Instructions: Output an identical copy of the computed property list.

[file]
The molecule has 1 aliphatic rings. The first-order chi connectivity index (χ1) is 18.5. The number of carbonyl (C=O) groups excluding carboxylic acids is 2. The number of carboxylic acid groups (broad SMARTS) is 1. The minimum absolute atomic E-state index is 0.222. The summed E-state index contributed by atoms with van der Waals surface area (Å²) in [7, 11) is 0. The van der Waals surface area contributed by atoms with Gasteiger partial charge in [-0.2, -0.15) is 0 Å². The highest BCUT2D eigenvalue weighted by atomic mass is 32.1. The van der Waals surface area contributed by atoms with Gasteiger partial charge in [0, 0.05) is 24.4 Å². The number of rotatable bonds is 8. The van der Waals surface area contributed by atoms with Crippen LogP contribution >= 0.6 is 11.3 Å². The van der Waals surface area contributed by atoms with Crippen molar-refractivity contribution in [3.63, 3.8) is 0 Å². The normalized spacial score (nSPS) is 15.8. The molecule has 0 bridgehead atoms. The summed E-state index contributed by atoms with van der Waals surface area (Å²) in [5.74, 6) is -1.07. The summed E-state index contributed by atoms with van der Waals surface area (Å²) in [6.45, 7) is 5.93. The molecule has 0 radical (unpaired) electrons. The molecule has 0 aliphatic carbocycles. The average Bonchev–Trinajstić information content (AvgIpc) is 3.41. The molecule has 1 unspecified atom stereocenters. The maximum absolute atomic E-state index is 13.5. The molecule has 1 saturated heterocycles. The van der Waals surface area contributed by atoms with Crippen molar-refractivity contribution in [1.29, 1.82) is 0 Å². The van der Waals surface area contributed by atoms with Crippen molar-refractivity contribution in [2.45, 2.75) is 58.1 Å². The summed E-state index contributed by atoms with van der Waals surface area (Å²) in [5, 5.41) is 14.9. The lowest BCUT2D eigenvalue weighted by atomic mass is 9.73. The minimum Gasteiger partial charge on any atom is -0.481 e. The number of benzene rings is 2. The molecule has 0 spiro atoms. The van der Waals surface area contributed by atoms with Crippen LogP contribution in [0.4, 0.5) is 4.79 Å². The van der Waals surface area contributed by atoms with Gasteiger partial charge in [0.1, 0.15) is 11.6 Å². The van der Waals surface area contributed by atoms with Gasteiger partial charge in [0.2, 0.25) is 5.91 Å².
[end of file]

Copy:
The molecule has 1 aliphatic rings. The first-order chi connectivity index (χ1) is 18.5. The number of carbonyl (C=O) groups excluding carboxylic acids is 2. The number of carboxylic acid groups (broad SMARTS) is 1. The minimum absolute atomic E-state index is 0.222. The summed E-state index contributed by atoms with van der Waals surface area (Å²) in [7, 11) is 0. The van der Waals surface area contributed by atoms with Gasteiger partial charge in [-0.2, -0.15) is 0 Å². The highest BCUT2D eigenvalue weighted by atomic mass is 32.1. The van der Waals surface area contributed by atoms with Gasteiger partial charge in [0, 0.05) is 24.4 Å². The number of rotatable bonds is 8. The van der Waals surface area contributed by atoms with Crippen LogP contribution >= 0.6 is 11.3 Å². The van der Waals surface area contributed by atoms with Crippen molar-refractivity contribution in [3.63, 3.8) is 0 Å². The normalized spacial score (nSPS) is 15.8. The molecule has 0 bridgehead atoms. The summed E-state index contributed by atoms with van der Waals surface area (Å²) in [5.74, 6) is -1.07. The summed E-state index contributed by atoms with van der Waals surface area (Å²) in [6.45, 7) is 5.93. The molecule has 0 radical (unpaired) electrons. The molecule has 0 aliphatic carbocycles. The average Bonchev–Trinajstić information content (AvgIpc) is 3.41. The molecule has 1 unspecified atom stereocenters. The maximum absolute atomic E-state index is 13.5. The molecule has 1 saturated heterocycles. The van der Waals surface area contributed by atoms with Crippen molar-refractivity contribution in [1.29, 1.82) is 0 Å². The van der Waals surface area contributed by atoms with Crippen molar-refractivity contribution in [2.45, 2.75) is 58.1 Å². The summed E-state index contributed by atoms with van der Waals surface area (Å²) in [5, 5.41) is 14.9. The lowest BCUT2D eigenvalue weighted by atomic mass is 9.73. The minimum Gasteiger partial charge on any atom is -0.481 e. The number of benzene rings is 2. The molecule has 0 spiro atoms. The van der Waals surface area contributed by atoms with Crippen LogP contribution in [0.4, 0.5) is 4.79 Å². The van der Waals surface area contributed by atoms with Gasteiger partial charge in [0.1, 0.15) is 11.6 Å². The van der Waals surface area contributed by atoms with Gasteiger partial charge in [0.2, 0.25) is 5.91 Å².